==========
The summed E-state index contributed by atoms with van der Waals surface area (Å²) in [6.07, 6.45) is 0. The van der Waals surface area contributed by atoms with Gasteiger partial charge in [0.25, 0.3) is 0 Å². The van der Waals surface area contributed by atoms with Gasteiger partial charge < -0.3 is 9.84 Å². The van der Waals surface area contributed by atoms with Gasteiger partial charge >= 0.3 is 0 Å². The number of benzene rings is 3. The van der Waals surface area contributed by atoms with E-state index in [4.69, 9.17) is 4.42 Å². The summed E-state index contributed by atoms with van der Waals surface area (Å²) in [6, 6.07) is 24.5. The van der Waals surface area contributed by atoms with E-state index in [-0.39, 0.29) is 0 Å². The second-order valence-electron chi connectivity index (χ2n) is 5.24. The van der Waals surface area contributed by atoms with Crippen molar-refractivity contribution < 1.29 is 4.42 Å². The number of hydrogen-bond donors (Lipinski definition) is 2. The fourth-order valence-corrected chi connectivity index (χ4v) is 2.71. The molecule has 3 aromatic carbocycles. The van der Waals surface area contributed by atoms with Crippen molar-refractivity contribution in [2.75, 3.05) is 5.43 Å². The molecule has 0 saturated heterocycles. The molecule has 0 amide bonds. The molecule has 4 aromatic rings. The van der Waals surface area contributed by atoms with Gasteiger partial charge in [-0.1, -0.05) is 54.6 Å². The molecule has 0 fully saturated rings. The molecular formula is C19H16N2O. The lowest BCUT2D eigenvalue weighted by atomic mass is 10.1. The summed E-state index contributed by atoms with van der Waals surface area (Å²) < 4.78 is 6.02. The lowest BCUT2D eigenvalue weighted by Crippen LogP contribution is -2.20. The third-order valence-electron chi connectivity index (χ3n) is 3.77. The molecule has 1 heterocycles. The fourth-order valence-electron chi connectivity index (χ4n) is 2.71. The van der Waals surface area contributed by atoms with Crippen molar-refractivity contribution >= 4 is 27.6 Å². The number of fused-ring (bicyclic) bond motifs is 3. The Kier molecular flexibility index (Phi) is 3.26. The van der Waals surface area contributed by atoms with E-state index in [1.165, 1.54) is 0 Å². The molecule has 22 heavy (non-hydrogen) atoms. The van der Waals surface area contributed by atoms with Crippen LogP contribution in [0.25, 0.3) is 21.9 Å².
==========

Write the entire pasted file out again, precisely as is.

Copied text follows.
The summed E-state index contributed by atoms with van der Waals surface area (Å²) in [6.07, 6.45) is 0. The van der Waals surface area contributed by atoms with Gasteiger partial charge in [0.25, 0.3) is 0 Å². The van der Waals surface area contributed by atoms with Gasteiger partial charge < -0.3 is 9.84 Å². The van der Waals surface area contributed by atoms with Gasteiger partial charge >= 0.3 is 0 Å². The number of benzene rings is 3. The van der Waals surface area contributed by atoms with E-state index in [4.69, 9.17) is 4.42 Å². The summed E-state index contributed by atoms with van der Waals surface area (Å²) in [6, 6.07) is 24.5. The van der Waals surface area contributed by atoms with E-state index in [-0.39, 0.29) is 0 Å². The second-order valence-electron chi connectivity index (χ2n) is 5.24. The van der Waals surface area contributed by atoms with Crippen molar-refractivity contribution < 1.29 is 4.42 Å². The number of hydrogen-bond donors (Lipinski definition) is 2. The fourth-order valence-corrected chi connectivity index (χ4v) is 2.71. The molecule has 3 aromatic carbocycles. The van der Waals surface area contributed by atoms with Crippen molar-refractivity contribution in [2.75, 3.05) is 5.43 Å². The molecule has 0 saturated heterocycles. The molecule has 0 amide bonds. The molecule has 4 aromatic rings. The van der Waals surface area contributed by atoms with Gasteiger partial charge in [-0.1, -0.05) is 54.6 Å². The molecule has 0 fully saturated rings. The molecular formula is C19H16N2O. The lowest BCUT2D eigenvalue weighted by atomic mass is 10.1. The summed E-state index contributed by atoms with van der Waals surface area (Å²) < 4.78 is 6.02. The lowest BCUT2D eigenvalue weighted by Crippen LogP contribution is -2.20. The third-order valence-electron chi connectivity index (χ3n) is 3.77. The molecule has 1 heterocycles. The fourth-order valence-electron chi connectivity index (χ4n) is 2.71. The van der Waals surface area contributed by atoms with Crippen molar-refractivity contribution >= 4 is 27.6 Å². The number of fused-ring (bicyclic) bond motifs is 3. The Kier molecular flexibility index (Phi) is 3.26. The van der Waals surface area contributed by atoms with E-state index in [1.165, 1.54) is 0 Å². The molecule has 22 heavy (non-hydrogen) atoms. The van der Waals surface area contributed by atoms with Crippen LogP contribution in [0.25, 0.3) is 21.9 Å².